Many diabetics risk health by not taking meds
NEW YORK – About 21 percent of individuals with diabetes do not regularly take their blood-sugar lowering, blood-pressure lowering or cholesterol-lowering pills, researchers found in study of 11,532 diabetes patients.
The study patients who were nonadherent to treatment had higher blood pressure, higher levels of artery-clogging LDL cholesterol and higher blood sugar levels, indicating poor diabetes control.
Importantly, Dr. P. Michael Ho of the Denver VA Medical Center and colleagues report, patients who did not adhere to their medications had a 58-percent higher odds of being hospitalized and an 81-percent higher odds of dying than those who took their medications as prescribed. This was true even after the researchers accounted for factors that may also have contributed to these outcomes.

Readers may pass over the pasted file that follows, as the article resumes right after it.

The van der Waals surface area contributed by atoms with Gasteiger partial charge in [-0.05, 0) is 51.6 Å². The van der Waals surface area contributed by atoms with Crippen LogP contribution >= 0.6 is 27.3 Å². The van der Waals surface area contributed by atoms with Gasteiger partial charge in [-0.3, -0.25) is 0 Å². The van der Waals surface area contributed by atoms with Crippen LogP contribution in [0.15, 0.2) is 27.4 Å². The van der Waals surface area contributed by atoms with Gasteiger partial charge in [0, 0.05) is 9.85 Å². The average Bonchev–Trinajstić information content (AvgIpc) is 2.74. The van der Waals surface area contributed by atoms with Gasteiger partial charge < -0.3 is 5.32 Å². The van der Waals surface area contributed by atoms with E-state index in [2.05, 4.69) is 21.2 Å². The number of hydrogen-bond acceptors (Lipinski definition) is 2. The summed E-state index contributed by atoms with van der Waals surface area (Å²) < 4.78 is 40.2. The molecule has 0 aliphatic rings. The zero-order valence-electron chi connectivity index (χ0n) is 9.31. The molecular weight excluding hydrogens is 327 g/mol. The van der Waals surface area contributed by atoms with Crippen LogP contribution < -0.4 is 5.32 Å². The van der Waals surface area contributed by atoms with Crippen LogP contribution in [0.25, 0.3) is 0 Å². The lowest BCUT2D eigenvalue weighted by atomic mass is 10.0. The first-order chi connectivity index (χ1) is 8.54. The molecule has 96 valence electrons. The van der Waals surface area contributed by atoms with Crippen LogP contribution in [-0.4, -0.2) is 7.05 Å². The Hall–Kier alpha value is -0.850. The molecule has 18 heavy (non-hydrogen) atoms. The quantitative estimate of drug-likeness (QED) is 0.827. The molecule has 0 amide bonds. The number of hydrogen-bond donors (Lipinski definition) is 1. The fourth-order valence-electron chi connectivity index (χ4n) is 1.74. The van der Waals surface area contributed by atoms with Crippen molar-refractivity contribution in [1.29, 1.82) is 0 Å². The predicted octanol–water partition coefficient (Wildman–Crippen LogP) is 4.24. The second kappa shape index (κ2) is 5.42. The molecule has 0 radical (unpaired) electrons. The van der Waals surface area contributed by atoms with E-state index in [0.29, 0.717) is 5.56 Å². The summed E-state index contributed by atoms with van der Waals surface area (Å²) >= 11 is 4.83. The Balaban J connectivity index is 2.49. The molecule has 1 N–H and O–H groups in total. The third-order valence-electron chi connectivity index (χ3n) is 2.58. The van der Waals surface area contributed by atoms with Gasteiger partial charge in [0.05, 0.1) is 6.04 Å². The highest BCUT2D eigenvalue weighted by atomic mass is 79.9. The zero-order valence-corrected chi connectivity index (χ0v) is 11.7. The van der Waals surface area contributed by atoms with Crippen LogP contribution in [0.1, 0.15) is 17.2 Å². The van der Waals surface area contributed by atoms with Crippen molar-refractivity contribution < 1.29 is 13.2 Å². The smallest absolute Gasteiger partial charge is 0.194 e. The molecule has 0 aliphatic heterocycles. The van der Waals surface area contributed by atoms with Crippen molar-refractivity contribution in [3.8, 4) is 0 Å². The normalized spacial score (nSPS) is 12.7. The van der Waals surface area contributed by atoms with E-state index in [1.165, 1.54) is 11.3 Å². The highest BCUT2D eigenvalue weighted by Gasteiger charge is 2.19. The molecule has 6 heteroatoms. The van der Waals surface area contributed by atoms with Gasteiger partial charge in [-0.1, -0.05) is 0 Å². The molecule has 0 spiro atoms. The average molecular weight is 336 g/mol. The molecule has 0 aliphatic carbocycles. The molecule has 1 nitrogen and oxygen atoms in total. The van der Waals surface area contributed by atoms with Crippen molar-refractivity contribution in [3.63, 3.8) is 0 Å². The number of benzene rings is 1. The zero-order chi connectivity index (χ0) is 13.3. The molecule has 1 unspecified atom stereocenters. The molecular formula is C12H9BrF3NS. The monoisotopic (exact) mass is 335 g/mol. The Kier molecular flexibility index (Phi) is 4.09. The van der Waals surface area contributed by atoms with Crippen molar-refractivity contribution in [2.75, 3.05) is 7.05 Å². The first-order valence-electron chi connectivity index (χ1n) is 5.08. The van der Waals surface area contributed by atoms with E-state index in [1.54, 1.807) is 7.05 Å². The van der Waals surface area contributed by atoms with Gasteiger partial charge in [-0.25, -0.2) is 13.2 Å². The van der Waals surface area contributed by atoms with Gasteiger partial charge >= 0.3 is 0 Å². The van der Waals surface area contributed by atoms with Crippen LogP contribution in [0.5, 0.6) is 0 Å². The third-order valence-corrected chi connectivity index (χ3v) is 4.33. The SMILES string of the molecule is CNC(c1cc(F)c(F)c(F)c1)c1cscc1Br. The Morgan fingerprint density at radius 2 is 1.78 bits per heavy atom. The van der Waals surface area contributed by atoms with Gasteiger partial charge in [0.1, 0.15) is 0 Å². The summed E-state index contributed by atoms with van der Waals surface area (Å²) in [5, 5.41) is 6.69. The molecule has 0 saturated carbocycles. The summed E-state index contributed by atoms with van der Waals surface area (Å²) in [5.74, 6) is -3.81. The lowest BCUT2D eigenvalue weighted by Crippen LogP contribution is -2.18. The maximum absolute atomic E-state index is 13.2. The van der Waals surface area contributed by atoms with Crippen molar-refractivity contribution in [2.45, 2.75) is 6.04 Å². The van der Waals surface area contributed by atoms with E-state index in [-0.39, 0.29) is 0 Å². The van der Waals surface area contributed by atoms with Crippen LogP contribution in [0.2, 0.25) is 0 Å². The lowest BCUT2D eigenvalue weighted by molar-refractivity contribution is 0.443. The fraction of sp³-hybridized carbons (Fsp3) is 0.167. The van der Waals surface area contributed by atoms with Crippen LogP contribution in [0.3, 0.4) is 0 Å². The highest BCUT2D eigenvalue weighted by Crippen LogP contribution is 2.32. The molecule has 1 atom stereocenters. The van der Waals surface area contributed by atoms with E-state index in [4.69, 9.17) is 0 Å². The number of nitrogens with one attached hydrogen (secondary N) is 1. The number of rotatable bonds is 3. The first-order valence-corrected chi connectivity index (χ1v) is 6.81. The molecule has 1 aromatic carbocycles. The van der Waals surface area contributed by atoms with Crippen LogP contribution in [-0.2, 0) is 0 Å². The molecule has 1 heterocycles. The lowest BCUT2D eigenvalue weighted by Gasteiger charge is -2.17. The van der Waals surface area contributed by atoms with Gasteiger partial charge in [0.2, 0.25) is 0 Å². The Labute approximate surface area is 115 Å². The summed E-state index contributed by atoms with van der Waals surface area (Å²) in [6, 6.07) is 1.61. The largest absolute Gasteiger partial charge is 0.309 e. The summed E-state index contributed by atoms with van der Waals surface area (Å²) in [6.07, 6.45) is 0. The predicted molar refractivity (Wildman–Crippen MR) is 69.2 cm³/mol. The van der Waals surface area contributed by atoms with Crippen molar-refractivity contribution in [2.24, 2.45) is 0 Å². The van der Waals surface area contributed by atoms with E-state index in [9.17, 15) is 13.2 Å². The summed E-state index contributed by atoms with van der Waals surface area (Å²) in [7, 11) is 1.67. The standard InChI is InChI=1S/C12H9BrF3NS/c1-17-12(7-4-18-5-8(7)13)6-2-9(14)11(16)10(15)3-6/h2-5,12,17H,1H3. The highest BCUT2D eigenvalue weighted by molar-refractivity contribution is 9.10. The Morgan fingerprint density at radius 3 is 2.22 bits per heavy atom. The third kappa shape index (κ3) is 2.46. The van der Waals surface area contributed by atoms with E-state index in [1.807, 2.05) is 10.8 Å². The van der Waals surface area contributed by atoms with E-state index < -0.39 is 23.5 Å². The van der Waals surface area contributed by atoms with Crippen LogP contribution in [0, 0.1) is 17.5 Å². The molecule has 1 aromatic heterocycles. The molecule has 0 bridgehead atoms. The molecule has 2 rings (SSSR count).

“Incremental increases in medication adherence were associated with improved outcomes,” Ho and colleagues report in the Archives of Internal Medicine.
“The lower risk of being hospitalized or dying among patients who took their medications is likely due to the benefit of the medications as well as the fact that patients who take their medications on a regular basis are likely to practice other healthy behaviors that lead to their lower risk,” Ho noted in an email to Reuters Health.
This study, Ho said, highlights just how important it is for diabetic patients to take their medications as directed. “It may be helpful to incorporate medication taking into the daily routine,” Ho said.
Patients who have trouble taking their mediations on a regular basis, should discuss this with their physician “so that together the patient and physician can address the problem.” Patients who were nonadherent were younger than adherent patients and had fewer other illnesses.